You don’t need to consult a rabbi to figure out that being a single woman of a certain age in the Orthodox Jewish community is no piece of babka.While 27 is the median age for an American woman’s first marriage, in many Orthodox circles — even modern ones — a single woman is considered over the hill by her late 20s.“You’re also taught you’re supposed to love Shabbat, and I don’t.” Naomi said she has sensed that, if couples were to invite her for Shabbat, they would feel pressured to have other single people come, too. “They could invite me, but then they don’t know who to invite me with, so, I think they just don’t,” she said. At best, single women have less of an incentive to be active participants if they are not viewed as such.
For more observant Jews, foregoing foreskin is just one of many rules and customs that govern how and when a couple can canoodle.
“Slowly you start to realize your single status, and realize that even though you might have a master’s degree or be accomplished in your work, people in the religious community still talk to you as if you are in high school,” Eryn London, a 31-year-old rabbinical student at Yeshivat Maharat, wrote in an email.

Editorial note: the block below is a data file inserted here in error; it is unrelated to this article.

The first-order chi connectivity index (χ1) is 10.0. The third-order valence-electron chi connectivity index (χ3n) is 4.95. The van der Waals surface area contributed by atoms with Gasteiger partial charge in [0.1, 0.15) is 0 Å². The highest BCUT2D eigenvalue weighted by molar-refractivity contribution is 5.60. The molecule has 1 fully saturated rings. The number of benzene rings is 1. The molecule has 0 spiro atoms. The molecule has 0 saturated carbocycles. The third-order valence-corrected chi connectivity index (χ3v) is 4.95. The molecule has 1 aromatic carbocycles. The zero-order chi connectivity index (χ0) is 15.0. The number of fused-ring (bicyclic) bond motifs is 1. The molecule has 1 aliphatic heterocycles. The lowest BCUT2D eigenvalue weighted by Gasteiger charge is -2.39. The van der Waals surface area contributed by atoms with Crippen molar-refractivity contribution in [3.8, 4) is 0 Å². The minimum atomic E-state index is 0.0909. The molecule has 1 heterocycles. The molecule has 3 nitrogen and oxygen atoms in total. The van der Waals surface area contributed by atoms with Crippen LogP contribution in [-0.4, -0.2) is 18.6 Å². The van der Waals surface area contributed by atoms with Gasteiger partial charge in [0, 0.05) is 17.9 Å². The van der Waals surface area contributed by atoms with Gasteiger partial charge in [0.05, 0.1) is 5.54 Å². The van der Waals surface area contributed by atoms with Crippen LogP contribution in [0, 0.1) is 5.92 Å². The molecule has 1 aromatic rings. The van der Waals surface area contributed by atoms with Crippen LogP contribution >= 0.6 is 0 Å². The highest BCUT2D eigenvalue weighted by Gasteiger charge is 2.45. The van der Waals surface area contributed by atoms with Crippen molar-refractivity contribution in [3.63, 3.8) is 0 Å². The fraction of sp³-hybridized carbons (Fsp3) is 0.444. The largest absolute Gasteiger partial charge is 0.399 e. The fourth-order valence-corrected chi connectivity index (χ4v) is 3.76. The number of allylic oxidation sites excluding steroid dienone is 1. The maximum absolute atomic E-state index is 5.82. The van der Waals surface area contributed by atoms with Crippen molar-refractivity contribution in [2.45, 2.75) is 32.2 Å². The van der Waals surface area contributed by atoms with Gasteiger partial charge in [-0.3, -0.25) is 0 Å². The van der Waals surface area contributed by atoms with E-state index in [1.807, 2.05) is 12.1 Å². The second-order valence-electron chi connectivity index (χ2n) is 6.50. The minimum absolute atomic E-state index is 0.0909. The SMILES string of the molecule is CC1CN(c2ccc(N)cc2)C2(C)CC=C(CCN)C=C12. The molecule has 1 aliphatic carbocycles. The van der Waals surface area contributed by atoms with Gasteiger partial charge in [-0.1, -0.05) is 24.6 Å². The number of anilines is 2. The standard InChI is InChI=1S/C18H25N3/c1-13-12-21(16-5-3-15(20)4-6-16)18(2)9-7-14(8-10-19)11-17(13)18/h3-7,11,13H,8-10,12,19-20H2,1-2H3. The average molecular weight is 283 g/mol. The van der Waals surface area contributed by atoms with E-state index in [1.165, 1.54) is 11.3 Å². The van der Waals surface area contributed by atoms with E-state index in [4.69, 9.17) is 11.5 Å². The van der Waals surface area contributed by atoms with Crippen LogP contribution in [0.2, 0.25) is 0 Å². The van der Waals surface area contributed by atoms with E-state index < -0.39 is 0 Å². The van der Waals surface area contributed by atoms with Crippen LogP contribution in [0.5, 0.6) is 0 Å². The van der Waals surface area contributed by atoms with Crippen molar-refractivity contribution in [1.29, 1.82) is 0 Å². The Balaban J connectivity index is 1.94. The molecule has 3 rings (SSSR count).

She described how, at her parents’ synagogue, “very rarely do the young married couples talk to me.” Toby, a 38-year-old psychotherapist in Manhattan, said she suspects she isn’t afforded the same privacy and respect that married congregants are.
When she visits her family in Atlanta and goes to their synagogue, she says that “people stop me, and the first thing they say is, ‘How’s your social life? ’” “I feel like I’m doing something wrong because I’m not married — and then, they feel this need to tell me what I’m doing wrong,” Toby added.
“If someone were trying to get pregnant, would they experience the same thing?